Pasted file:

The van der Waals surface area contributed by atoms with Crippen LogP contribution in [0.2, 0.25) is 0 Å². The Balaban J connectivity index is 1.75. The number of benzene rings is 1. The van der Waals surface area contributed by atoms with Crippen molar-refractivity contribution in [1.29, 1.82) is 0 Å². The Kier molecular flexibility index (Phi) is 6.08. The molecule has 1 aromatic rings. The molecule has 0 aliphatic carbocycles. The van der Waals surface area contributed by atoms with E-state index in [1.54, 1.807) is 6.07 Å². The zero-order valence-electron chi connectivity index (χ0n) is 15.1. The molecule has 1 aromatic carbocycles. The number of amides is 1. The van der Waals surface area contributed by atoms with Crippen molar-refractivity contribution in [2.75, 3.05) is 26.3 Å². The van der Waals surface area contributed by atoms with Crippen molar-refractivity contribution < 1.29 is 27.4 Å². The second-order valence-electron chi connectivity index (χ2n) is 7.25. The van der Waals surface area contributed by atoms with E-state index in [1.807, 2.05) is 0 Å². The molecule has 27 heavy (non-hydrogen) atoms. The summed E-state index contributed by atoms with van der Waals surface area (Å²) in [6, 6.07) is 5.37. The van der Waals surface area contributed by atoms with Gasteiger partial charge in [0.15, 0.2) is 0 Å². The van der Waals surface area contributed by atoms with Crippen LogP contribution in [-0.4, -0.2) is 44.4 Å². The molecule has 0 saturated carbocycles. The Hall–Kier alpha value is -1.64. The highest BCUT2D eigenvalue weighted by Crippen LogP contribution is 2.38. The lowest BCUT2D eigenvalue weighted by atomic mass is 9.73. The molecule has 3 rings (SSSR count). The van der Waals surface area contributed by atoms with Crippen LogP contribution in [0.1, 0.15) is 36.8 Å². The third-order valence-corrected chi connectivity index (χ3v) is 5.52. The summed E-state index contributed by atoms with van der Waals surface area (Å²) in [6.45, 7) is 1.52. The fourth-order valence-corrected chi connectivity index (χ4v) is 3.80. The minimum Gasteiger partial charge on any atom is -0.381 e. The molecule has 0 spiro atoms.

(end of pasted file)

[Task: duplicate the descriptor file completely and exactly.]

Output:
The van der Waals surface area contributed by atoms with Crippen LogP contribution in [0.2, 0.25) is 0 Å². The Balaban J connectivity index is 1.75. The number of benzene rings is 1. The van der Waals surface area contributed by atoms with Crippen molar-refractivity contribution in [1.29, 1.82) is 0 Å². The Kier molecular flexibility index (Phi) is 6.08. The molecule has 1 aromatic rings. The molecule has 0 aliphatic carbocycles. The van der Waals surface area contributed by atoms with E-state index in [1.54, 1.807) is 6.07 Å². The zero-order valence-electron chi connectivity index (χ0n) is 15.1. The molecule has 1 aromatic carbocycles. The number of amides is 1. The van der Waals surface area contributed by atoms with Crippen molar-refractivity contribution in [2.75, 3.05) is 26.3 Å². The van der Waals surface area contributed by atoms with Crippen molar-refractivity contribution < 1.29 is 27.4 Å². The second-order valence-electron chi connectivity index (χ2n) is 7.25. The van der Waals surface area contributed by atoms with E-state index in [1.807, 2.05) is 0 Å². The molecule has 27 heavy (non-hydrogen) atoms. The summed E-state index contributed by atoms with van der Waals surface area (Å²) in [6, 6.07) is 5.37. The van der Waals surface area contributed by atoms with Gasteiger partial charge in [0.15, 0.2) is 0 Å². The van der Waals surface area contributed by atoms with Crippen LogP contribution in [-0.4, -0.2) is 44.4 Å². The molecule has 0 saturated carbocycles. The Hall–Kier alpha value is -1.64. The highest BCUT2D eigenvalue weighted by Crippen LogP contribution is 2.38. The lowest BCUT2D eigenvalue weighted by atomic mass is 9.73. The molecule has 3 rings (SSSR count). The van der Waals surface area contributed by atoms with Crippen LogP contribution in [0.1, 0.15) is 36.8 Å². The third-order valence-corrected chi connectivity index (χ3v) is 5.52. The summed E-state index contributed by atoms with van der Waals surface area (Å²) in [6.45, 7) is 1.52. The fourth-order valence-corrected chi connectivity index (χ4v) is 3.80. The minimum Gasteiger partial charge on any atom is -0.381 e. The molecule has 0 spiro atoms.